And professors, don’t let your students down. I’ve heard of professors who refuse to adopt new technology to teach their courses. Don’t perpetuate the stereotype that older workers cant’ use technology. Accept help. Hire an assistant.
Seniors, your goal is to graduate. You may have been robbed of the last semester of your senior year, but there’s still the possibility of having a party to beat all parties when this disruption as ended. My daughter will.
Career strategists, you’ll play a large role in helping job seekers land
Job seekers need your guidance. They need your expertise as well as your moral support. You know what employers are looking for in resumes, LinkedIn profiles, and interviews. You know how to brand your clients.
If you’re in the public realm, like me, be empathetic and stretch yourself further than before. I’ve found that some of our clients arent’ shy about reaching out, but there are others who don’t know how to ask or think they don’t have the right.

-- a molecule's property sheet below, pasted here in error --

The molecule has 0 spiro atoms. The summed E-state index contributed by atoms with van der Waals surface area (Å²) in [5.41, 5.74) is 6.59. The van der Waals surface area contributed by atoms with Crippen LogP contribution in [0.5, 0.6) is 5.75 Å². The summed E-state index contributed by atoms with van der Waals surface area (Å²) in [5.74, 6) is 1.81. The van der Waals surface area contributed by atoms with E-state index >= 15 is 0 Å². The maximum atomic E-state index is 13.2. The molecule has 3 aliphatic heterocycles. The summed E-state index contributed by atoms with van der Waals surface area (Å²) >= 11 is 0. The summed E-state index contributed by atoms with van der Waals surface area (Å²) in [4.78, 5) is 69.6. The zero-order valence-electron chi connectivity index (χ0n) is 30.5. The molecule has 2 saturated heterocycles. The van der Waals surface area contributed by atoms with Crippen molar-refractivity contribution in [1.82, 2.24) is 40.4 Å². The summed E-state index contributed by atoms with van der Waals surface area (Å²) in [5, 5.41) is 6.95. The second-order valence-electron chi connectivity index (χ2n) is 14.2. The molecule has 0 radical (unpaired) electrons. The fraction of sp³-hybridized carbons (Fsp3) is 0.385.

Career coaches and resume writers, you’ll be in high demand. I know how hard you worked in the past. Now your plate will be overloaded, not simply full. Perhaps you’ll have to outsource your resume writing.
Your client base will change. Whereas you had employed clients, your new ones will increasingly be unemployed. The might not be able to afford your high-end services. Consider offering a menu that is more affordable.
Employers, I know the pandemic has changed business as you knew it. There are more fires to put out. Don’t forget the most important fire at hand; hiring an employee to make your life easy.
Job seekers, the search goes on. Don’t give up. Don’t rely on an extension of your unemployment insurance benefits. If you’re newly unemployed, apply for benefits immediately.
Students, make us proud and ace your online classes. I know the future seems scary, but eventually the economy will right itself.
Career strategists, your role is more important than ever. Be prepared for more demand. And be that supply job seekers need. I’m dedicated to helping my clients and taking on more MassHire clients.
Photo, Flickr, Y-Shumin